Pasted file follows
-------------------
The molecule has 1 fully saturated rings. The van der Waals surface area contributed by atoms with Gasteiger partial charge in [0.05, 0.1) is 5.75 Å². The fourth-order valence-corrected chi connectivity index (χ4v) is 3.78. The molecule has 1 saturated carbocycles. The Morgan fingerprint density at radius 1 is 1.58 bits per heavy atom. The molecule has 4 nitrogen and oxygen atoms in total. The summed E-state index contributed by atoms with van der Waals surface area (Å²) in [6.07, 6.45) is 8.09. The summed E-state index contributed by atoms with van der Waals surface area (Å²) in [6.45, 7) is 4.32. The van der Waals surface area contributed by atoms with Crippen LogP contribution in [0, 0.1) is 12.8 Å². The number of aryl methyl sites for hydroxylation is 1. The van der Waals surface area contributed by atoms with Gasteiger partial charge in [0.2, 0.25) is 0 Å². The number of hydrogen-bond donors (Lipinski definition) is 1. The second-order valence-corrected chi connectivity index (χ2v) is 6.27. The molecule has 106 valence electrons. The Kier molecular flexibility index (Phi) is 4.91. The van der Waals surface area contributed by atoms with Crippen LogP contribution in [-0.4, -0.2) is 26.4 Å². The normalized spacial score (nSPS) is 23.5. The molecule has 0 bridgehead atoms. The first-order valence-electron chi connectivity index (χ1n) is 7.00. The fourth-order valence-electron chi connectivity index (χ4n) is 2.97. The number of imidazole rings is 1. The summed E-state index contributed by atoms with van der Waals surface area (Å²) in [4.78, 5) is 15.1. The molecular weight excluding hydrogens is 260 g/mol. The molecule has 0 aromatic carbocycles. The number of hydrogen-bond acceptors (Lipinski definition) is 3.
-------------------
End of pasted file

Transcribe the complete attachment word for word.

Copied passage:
The molecule has 1 fully saturated rings. The van der Waals surface area contributed by atoms with Gasteiger partial charge in [0.05, 0.1) is 5.75 Å². The fourth-order valence-corrected chi connectivity index (χ4v) is 3.78. The molecule has 1 saturated carbocycles. The Morgan fingerprint density at radius 1 is 1.58 bits per heavy atom. The molecule has 4 nitrogen and oxygen atoms in total. The summed E-state index contributed by atoms with van der Waals surface area (Å²) in [6.07, 6.45) is 8.09. The summed E-state index contributed by atoms with van der Waals surface area (Å²) in [6.45, 7) is 4.32. The van der Waals surface area contributed by atoms with Crippen LogP contribution in [0, 0.1) is 12.8 Å². The number of aryl methyl sites for hydroxylation is 1. The van der Waals surface area contributed by atoms with Gasteiger partial charge in [0.2, 0.25) is 0 Å². The number of hydrogen-bond donors (Lipinski definition) is 1. The second-order valence-corrected chi connectivity index (χ2v) is 6.27. The molecule has 106 valence electrons. The Kier molecular flexibility index (Phi) is 4.91. The van der Waals surface area contributed by atoms with Crippen LogP contribution in [-0.4, -0.2) is 26.4 Å². The normalized spacial score (nSPS) is 23.5. The molecule has 0 bridgehead atoms. The first-order valence-electron chi connectivity index (χ1n) is 7.00. The fourth-order valence-electron chi connectivity index (χ4n) is 2.97. The number of imidazole rings is 1. The summed E-state index contributed by atoms with van der Waals surface area (Å²) in [4.78, 5) is 15.1. The molecular weight excluding hydrogens is 260 g/mol. The molecule has 0 aromatic carbocycles. The number of hydrogen-bond acceptors (Lipinski definition) is 3.